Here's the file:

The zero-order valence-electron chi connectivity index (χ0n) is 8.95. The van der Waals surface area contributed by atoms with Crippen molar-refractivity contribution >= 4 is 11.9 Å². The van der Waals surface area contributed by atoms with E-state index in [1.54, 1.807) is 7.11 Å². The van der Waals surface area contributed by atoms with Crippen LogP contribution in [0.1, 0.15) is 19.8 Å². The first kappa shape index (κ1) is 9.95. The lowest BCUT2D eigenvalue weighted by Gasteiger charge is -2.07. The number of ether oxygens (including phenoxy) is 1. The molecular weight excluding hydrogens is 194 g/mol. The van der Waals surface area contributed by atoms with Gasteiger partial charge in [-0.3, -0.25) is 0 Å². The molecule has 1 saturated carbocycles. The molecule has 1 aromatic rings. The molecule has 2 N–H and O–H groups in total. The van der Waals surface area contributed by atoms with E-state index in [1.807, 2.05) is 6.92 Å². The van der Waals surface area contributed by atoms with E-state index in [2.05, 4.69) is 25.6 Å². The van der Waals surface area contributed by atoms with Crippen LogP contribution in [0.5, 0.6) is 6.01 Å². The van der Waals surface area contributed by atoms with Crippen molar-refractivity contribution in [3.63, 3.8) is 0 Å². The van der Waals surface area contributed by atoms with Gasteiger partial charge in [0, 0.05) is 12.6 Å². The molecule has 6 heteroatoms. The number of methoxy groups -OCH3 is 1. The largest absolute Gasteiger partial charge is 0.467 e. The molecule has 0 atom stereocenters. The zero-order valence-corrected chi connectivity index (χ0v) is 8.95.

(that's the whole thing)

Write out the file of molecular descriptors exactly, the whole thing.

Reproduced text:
The zero-order valence-electron chi connectivity index (χ0n) is 8.95. The van der Waals surface area contributed by atoms with Crippen molar-refractivity contribution >= 4 is 11.9 Å². The van der Waals surface area contributed by atoms with E-state index in [1.54, 1.807) is 7.11 Å². The van der Waals surface area contributed by atoms with Crippen LogP contribution in [0.1, 0.15) is 19.8 Å². The first kappa shape index (κ1) is 9.95. The lowest BCUT2D eigenvalue weighted by Gasteiger charge is -2.07. The number of ether oxygens (including phenoxy) is 1. The molecular weight excluding hydrogens is 194 g/mol. The van der Waals surface area contributed by atoms with Gasteiger partial charge in [-0.3, -0.25) is 0 Å². The molecule has 1 saturated carbocycles. The molecule has 1 aromatic rings. The molecule has 2 N–H and O–H groups in total. The van der Waals surface area contributed by atoms with E-state index in [1.807, 2.05) is 6.92 Å². The van der Waals surface area contributed by atoms with E-state index in [2.05, 4.69) is 25.6 Å². The van der Waals surface area contributed by atoms with Crippen LogP contribution in [0.5, 0.6) is 6.01 Å². The van der Waals surface area contributed by atoms with Crippen molar-refractivity contribution in [3.63, 3.8) is 0 Å². The van der Waals surface area contributed by atoms with Gasteiger partial charge in [0, 0.05) is 12.6 Å². The molecule has 6 heteroatoms. The number of methoxy groups -OCH3 is 1. The largest absolute Gasteiger partial charge is 0.467 e. The molecule has 0 atom stereocenters. The zero-order valence-corrected chi connectivity index (χ0v) is 8.95.